Embattled Sikh woman defends herself in Canada's nannygate
A lawyer for embattled Indian Canadian MP Ruby Dhalla, who has been accused of exploitation by her three nannies, Friday called the charges "an organised" conspiracy to destroy her political career.india Updated: May 09, 2009 08:06 IST
A lawyer for embattled Indian Canadian MP Ruby Dhalla, who has been accused of exploitation by her three nannies, Friday called the charges "an organised" conspiracy to destroy her political career.
In their public allegations - which has now come to be known as Canada's nannygate - the three Filipino nannies have said they were forced to work for long hours and underpaid at Dhalla's home. They have said that their passports were taken away and they were asked to do non-nanny jobs like washing cars, cleaning shoes and shoveling snow.
At a news conference at her office Friday, 35-year-old Dhalla, who represents the Indian-dominated constituency of Brampton-Springdale on the outskirts of Toronto, said she had been "shocked'' and "devastated'' by the allegations.
Accompanied by her lawyer, Canada's first Sikh woman MP said:"The last week has been a difficult and trying time for both myself and my family. Anyone that has ever entered our home has been treated with love, with care, with compassion and respect.''
Pleading for public patience, she said: "I am requesting to everyone that is watching today, to all of the public and to all Canadians and also to the media to please hold judgment and give my family the privacy as we go through this due process as the facts and the truth come to light.''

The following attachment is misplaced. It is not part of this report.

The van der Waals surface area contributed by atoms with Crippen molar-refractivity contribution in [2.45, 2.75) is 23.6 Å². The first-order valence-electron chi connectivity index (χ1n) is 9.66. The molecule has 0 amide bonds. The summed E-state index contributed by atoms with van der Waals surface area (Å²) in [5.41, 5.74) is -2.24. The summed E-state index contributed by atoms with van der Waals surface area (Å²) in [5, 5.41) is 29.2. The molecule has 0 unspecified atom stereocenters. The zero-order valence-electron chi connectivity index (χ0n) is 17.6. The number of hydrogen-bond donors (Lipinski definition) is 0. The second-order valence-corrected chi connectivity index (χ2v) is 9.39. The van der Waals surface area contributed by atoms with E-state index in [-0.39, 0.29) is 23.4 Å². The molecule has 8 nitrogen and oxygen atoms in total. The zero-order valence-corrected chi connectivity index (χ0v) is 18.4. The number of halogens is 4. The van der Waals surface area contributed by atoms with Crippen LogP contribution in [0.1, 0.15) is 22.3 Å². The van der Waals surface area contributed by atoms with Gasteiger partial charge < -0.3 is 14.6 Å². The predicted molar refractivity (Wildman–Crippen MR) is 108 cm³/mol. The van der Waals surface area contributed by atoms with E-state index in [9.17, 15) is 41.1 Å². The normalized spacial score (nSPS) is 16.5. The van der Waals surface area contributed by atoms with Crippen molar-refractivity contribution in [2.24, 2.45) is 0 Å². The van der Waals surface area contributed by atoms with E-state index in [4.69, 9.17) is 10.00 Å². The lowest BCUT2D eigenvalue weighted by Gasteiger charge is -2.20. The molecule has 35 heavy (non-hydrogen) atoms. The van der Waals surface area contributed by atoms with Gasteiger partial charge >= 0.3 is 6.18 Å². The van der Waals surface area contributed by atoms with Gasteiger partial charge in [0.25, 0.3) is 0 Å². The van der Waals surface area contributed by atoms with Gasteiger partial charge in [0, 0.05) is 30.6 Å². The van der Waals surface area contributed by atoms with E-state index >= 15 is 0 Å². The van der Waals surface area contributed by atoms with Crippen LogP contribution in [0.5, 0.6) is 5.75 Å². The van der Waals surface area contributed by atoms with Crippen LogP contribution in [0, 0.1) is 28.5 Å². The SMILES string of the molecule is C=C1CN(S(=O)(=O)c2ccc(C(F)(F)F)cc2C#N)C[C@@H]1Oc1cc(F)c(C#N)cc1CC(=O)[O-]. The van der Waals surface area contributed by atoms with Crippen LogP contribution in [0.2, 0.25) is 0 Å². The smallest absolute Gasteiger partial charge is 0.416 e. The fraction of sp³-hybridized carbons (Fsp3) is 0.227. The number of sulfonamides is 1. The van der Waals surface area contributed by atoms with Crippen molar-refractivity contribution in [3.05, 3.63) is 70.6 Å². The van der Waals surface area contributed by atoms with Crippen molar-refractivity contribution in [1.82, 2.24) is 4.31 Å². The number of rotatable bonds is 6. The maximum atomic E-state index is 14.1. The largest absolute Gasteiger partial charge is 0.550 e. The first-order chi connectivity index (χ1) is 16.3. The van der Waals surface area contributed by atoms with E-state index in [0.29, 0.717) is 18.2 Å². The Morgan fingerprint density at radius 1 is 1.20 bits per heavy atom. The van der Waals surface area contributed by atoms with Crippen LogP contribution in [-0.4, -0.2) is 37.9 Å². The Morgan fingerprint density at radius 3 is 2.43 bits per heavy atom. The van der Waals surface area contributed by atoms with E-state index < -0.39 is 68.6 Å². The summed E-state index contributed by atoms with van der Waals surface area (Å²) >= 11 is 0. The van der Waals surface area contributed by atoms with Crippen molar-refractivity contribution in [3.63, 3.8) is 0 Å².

Since the allegations involve the larger question of exploitation of foreign workers, Dhalla said she is the daughter of "a loving, caring single-mother, an immigrant herself.''
She said, "I have seen first-hand the challenges and understand the challenges immigrants and women face in Canada and around the world. I, myself, have dedicated a great part of my own personal life to working on these issues.''
After Dhalla finished reading her statement, her lawyer Howard Levitt said the allegations were "a purposeful attempt'' to destroy his client's credibility and political career.
Calling it an "organized'' conspiracy by the nannies, he said Dhalla's brother Neil was their employer, not the MP.
Describing Dhalla as " the victim,'' he said he had enough evidence to refute the allegations.
The lawyer said he would seek to make the three nannies testify under oath before a parliamentary committee.
Dhalla has sought a probe by the parliamentary ethics commission. She will also appear before a parliament on immigration to answer charges of illegally hiring the three foreign workers.